Because many enterprises don't have the skills to develop AI analytics capabilities in-house, or may not even be aware of some of the possible use cases, start-up third parties are taking a lead role in developing and deploying ready-made systems. For example, major US retailers like Walmart and Kroger are both rolling out AI-based edge systems at the self-checkout lanes of their stores in order to reduce loss due to customers either inadvertently or intentionally not paying for everything in their shopping cart.

Alex Siskos, vice-president of strategic growth at Irish startup Everseen, which is providing the technology to both Walmart and Kroger, says his company has been able to address a previously intractable problem for retailers: shrinkage or loss. He says retailers knew they were losing money at the self-checkout, but had no way to tell if it was from honest mistakes by customers, by 'sweethearting,' where employees give away merchandise to friends, or by clever thieves who, for example, might place a stick of gum under a larger, more expensive item so the scanner charges the customer only for the gum.

Everseen strategically places GPU-powered, computer-vision cameras at the self-checkouts and has developed software that integrates with the retailer's scanning systems, so if the scanner says 'stick of gum' but the camera sees 'box of diapers,' a variety of actions can be triggered in real time. The customer might get a pop-up alert on the check-out display screen that says something like, 'the machine may have mis-scanned that last item.' The idea is to give customers the benefit of the doubt and allow them to self-correct before intervention by an employee is required. As a last resort, the system has the ability to replay video of the act in question right on the self-checkout display screen.

"We are able to turn unstructured data into insight, action and ultimately profit," Siskos says. He estimates that retailers are saving between US$2,500 and US$4,500 per store per week from theft reduction and improved inventory accuracy.

The Everseen system processes data at the edge because, as Siskos says, "that's where the action is, that's where the moment of truth is." The fully integrated offering consists of Dell PowerEdge servers running the Everseen software, which is written on top of a development platform created by GPU-provider Nvidia. But there are cloud components as well; the models are trained in the cloud, and the management and monitoring occur in the cloud.

In addition, Everseen currently monitors more than 100,000 checkout lines in the US and Europe and culls 4-5 second clips of those 'moments of truth' where items were scanned incorrectly. That select data is sent to the cloud for reporting purposes, as well as to help train the algorithms. "AI is a hungry animal," Siskos says. "The more you feed it, the better it gets."

AI gains traction in healthcare

Healthcare is another area in which edge computing is powering AI.

Dr. Andrew Gostine is an anesthesiologist and entrepreneur who created a company that applies AI to optimise hospital resources in order to boost efficiency and save money.

Hospitals save lives, but they are also a business. Just as restaurants need to turn tables and seat as many parties as possible during the course of a day, hospitals need do the same with surgical suites. Gostine's company, Artisight, uses multiple wireless cameras mounted in surgical rooms to act as "air traffic control." For example, the moment the patient is wheeled into surgery, the anesthesiologist and surgeon are automatically notified. There's also a large display screen in the hallway outside the operating room, similar to what you'd see in an airport telling flyers the status of their flight and what gate to go to, that helps to make sure hospital staffers are in the right place and the right time.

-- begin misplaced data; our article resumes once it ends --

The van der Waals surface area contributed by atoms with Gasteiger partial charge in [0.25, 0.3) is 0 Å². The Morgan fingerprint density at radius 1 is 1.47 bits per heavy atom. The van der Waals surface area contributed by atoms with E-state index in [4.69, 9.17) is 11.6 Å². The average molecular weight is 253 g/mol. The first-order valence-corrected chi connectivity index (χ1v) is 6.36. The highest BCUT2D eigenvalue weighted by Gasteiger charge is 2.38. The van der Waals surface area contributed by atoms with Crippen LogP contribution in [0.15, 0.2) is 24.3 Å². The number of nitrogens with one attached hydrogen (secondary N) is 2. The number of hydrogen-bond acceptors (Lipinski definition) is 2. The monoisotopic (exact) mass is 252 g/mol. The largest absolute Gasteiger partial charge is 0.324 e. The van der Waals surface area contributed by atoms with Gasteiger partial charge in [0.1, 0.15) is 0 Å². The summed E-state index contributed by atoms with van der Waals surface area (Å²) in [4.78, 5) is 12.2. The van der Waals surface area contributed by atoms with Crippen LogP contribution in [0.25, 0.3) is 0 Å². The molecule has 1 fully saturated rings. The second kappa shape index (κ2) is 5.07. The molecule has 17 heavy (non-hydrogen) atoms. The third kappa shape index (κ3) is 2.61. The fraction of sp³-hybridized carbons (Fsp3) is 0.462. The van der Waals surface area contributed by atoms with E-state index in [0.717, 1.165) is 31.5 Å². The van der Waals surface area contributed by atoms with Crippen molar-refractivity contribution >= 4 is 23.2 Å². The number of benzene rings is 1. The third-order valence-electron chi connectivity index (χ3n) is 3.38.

Sounds pretty simple, but Gostine says his system is delivering 16 per cent productivity gains at the hospitals in the Chicago area where it is being deployed. The Artisight system is built on Nvidia’s Clara Guardian edge/AI platform for hospitals and is delivered in a pre-packaged bundle that runs on Dell servers and storage. Processing is done on site because the volume of data – Northwestern Memorial Hospital produces 1.2 petabytes of video per day – would be far too expensive to send to the cloud and would also create latency issues, says Gostine.

The Artisight system scrubs people's identities to preserve their privacy. It also records the key parts of the operation so that surgeons can go back and study their performance and share the videos with their peers to get feedback.

Gostine says the technology can be used in an ever-expanding number of edge use cases. For example, cameras can monitor a patient room to detect if the patient gets out of bed and falls. The system can also monitor patient rooms as part of a capacity management program – in other words, notifying housekeeping immediately when a room is vacated, keeping an inventory of available rooms, making sure the linens have been changed and that the right medical equipment is in the room.

Everyone who follows AI is aware of IBM's bold prediction that Watson would one day cure cancer, only to have that project fail to deliver results. Gostine argues that over-promising "miracle cures" has set AI back. More important, he says, is using AI for applications that might be more mundane, but more practical, and can improve efficiency and cut costs, which ultimately frees up hospital resources that can used to expand patient care.